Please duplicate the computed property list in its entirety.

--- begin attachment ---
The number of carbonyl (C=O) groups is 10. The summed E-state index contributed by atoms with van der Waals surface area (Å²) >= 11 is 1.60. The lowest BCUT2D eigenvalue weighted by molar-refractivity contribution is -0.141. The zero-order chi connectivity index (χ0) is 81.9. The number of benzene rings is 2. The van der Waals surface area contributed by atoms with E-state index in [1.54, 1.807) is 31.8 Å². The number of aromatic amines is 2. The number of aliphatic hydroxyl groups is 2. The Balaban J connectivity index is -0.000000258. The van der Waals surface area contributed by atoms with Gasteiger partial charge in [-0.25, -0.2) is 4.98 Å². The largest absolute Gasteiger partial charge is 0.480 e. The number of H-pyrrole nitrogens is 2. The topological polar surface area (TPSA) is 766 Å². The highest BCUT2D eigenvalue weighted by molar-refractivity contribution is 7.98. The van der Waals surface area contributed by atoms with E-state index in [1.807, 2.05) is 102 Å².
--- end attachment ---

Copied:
The number of carbonyl (C=O) groups is 10. The summed E-state index contributed by atoms with van der Waals surface area (Å²) >= 11 is 1.60. The lowest BCUT2D eigenvalue weighted by molar-refractivity contribution is -0.141. The zero-order chi connectivity index (χ0) is 81.9. The number of benzene rings is 2. The van der Waals surface area contributed by atoms with E-state index in [1.54, 1.807) is 31.8 Å². The number of aromatic amines is 2. The number of aliphatic hydroxyl groups is 2. The Balaban J connectivity index is -0.000000258. The van der Waals surface area contributed by atoms with Gasteiger partial charge in [-0.25, -0.2) is 4.98 Å². The largest absolute Gasteiger partial charge is 0.480 e. The number of H-pyrrole nitrogens is 2. The topological polar surface area (TPSA) is 766 Å². The highest BCUT2D eigenvalue weighted by molar-refractivity contribution is 7.98. The van der Waals surface area contributed by atoms with E-state index in [1.807, 2.05) is 102 Å².